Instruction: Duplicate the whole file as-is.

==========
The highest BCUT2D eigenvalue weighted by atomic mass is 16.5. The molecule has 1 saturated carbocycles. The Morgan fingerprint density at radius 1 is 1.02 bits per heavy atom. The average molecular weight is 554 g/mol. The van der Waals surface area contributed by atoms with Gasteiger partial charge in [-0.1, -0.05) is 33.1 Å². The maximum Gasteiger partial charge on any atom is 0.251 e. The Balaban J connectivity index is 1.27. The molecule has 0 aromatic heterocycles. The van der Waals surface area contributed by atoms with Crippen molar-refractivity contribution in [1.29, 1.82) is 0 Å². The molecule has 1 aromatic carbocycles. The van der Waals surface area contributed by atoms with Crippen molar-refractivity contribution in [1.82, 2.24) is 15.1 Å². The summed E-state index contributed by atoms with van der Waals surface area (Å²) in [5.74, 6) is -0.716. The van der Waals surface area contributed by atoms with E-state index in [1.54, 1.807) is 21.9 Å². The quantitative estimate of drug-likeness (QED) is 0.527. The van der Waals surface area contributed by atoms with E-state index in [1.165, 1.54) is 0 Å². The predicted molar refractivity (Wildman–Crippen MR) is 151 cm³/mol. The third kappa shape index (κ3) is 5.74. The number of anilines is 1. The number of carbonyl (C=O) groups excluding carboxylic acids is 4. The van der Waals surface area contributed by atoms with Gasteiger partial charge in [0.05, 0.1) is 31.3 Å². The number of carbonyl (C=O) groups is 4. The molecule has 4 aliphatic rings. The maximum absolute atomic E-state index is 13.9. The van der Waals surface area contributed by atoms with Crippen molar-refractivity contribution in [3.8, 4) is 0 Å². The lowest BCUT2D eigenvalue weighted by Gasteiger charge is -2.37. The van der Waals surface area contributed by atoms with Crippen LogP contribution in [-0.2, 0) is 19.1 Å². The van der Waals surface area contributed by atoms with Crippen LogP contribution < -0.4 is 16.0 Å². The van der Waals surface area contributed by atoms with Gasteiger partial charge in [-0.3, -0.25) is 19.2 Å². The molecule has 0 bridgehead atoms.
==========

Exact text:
The highest BCUT2D eigenvalue weighted by atomic mass is 16.5. The molecule has 1 saturated carbocycles. The Morgan fingerprint density at radius 1 is 1.02 bits per heavy atom. The average molecular weight is 554 g/mol. The van der Waals surface area contributed by atoms with Gasteiger partial charge in [-0.1, -0.05) is 33.1 Å². The maximum Gasteiger partial charge on any atom is 0.251 e. The Balaban J connectivity index is 1.27. The molecule has 0 aromatic heterocycles. The van der Waals surface area contributed by atoms with Crippen molar-refractivity contribution in [1.29, 1.82) is 0 Å². The molecule has 1 aromatic carbocycles. The van der Waals surface area contributed by atoms with Crippen molar-refractivity contribution in [1.82, 2.24) is 15.1 Å². The summed E-state index contributed by atoms with van der Waals surface area (Å²) in [5.74, 6) is -0.716. The van der Waals surface area contributed by atoms with E-state index in [1.54, 1.807) is 21.9 Å². The quantitative estimate of drug-likeness (QED) is 0.527. The van der Waals surface area contributed by atoms with E-state index in [1.165, 1.54) is 0 Å². The predicted molar refractivity (Wildman–Crippen MR) is 151 cm³/mol. The third kappa shape index (κ3) is 5.74. The number of anilines is 1. The number of carbonyl (C=O) groups excluding carboxylic acids is 4. The van der Waals surface area contributed by atoms with Gasteiger partial charge in [0.05, 0.1) is 31.3 Å². The number of carbonyl (C=O) groups is 4. The molecule has 4 aliphatic rings. The maximum absolute atomic E-state index is 13.9. The van der Waals surface area contributed by atoms with Crippen molar-refractivity contribution in [3.8, 4) is 0 Å². The lowest BCUT2D eigenvalue weighted by Gasteiger charge is -2.37. The van der Waals surface area contributed by atoms with Crippen LogP contribution in [-0.2, 0) is 19.1 Å². The van der Waals surface area contributed by atoms with Crippen LogP contribution < -0.4 is 16.0 Å². The van der Waals surface area contributed by atoms with Gasteiger partial charge in [-0.3, -0.25) is 19.2 Å². The molecule has 0 bridgehead atoms.